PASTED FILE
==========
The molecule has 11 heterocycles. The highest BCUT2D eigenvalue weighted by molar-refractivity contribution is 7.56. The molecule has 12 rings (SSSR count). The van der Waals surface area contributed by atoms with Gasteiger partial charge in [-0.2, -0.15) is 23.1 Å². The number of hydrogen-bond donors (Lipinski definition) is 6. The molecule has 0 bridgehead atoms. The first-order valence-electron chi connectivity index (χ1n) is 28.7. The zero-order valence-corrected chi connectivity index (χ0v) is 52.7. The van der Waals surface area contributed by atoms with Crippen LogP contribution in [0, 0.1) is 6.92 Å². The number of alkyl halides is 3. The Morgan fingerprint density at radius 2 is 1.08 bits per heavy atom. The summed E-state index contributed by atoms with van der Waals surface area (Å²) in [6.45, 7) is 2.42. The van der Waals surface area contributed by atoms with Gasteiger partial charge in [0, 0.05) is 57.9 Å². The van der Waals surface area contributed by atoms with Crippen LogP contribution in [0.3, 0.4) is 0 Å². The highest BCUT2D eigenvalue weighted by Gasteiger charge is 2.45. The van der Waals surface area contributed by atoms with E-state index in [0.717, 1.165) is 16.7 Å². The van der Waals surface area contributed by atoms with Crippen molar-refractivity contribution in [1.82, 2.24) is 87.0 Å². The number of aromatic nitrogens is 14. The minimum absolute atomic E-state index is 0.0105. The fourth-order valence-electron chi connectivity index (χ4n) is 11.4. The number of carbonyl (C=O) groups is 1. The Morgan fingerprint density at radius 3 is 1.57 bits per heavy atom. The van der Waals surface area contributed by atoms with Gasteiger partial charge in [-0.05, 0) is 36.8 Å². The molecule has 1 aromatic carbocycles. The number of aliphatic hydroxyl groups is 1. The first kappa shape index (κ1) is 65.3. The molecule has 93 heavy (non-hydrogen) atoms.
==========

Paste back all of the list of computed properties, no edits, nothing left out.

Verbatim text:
The molecule has 11 heterocycles. The highest BCUT2D eigenvalue weighted by molar-refractivity contribution is 7.56. The molecule has 12 rings (SSSR count). The van der Waals surface area contributed by atoms with Gasteiger partial charge in [-0.2, -0.15) is 23.1 Å². The number of hydrogen-bond donors (Lipinski definition) is 6. The molecule has 0 bridgehead atoms. The first-order valence-electron chi connectivity index (χ1n) is 28.7. The zero-order valence-corrected chi connectivity index (χ0v) is 52.7. The van der Waals surface area contributed by atoms with Crippen LogP contribution in [0, 0.1) is 6.92 Å². The number of alkyl halides is 3. The Morgan fingerprint density at radius 2 is 1.08 bits per heavy atom. The summed E-state index contributed by atoms with van der Waals surface area (Å²) in [6.45, 7) is 2.42. The van der Waals surface area contributed by atoms with Gasteiger partial charge in [0, 0.05) is 57.9 Å². The van der Waals surface area contributed by atoms with Crippen LogP contribution in [0.3, 0.4) is 0 Å². The highest BCUT2D eigenvalue weighted by Gasteiger charge is 2.45. The van der Waals surface area contributed by atoms with E-state index in [0.717, 1.165) is 16.7 Å². The van der Waals surface area contributed by atoms with Crippen molar-refractivity contribution in [1.82, 2.24) is 87.0 Å². The number of aromatic nitrogens is 14. The minimum absolute atomic E-state index is 0.0105. The fourth-order valence-electron chi connectivity index (χ4n) is 11.4. The number of carbonyl (C=O) groups is 1. The Morgan fingerprint density at radius 3 is 1.57 bits per heavy atom. The van der Waals surface area contributed by atoms with Gasteiger partial charge in [-0.05, 0) is 36.8 Å². The molecule has 1 aromatic carbocycles. The number of aliphatic hydroxyl groups is 1. The first kappa shape index (κ1) is 65.3. The molecule has 93 heavy (non-hydrogen) atoms.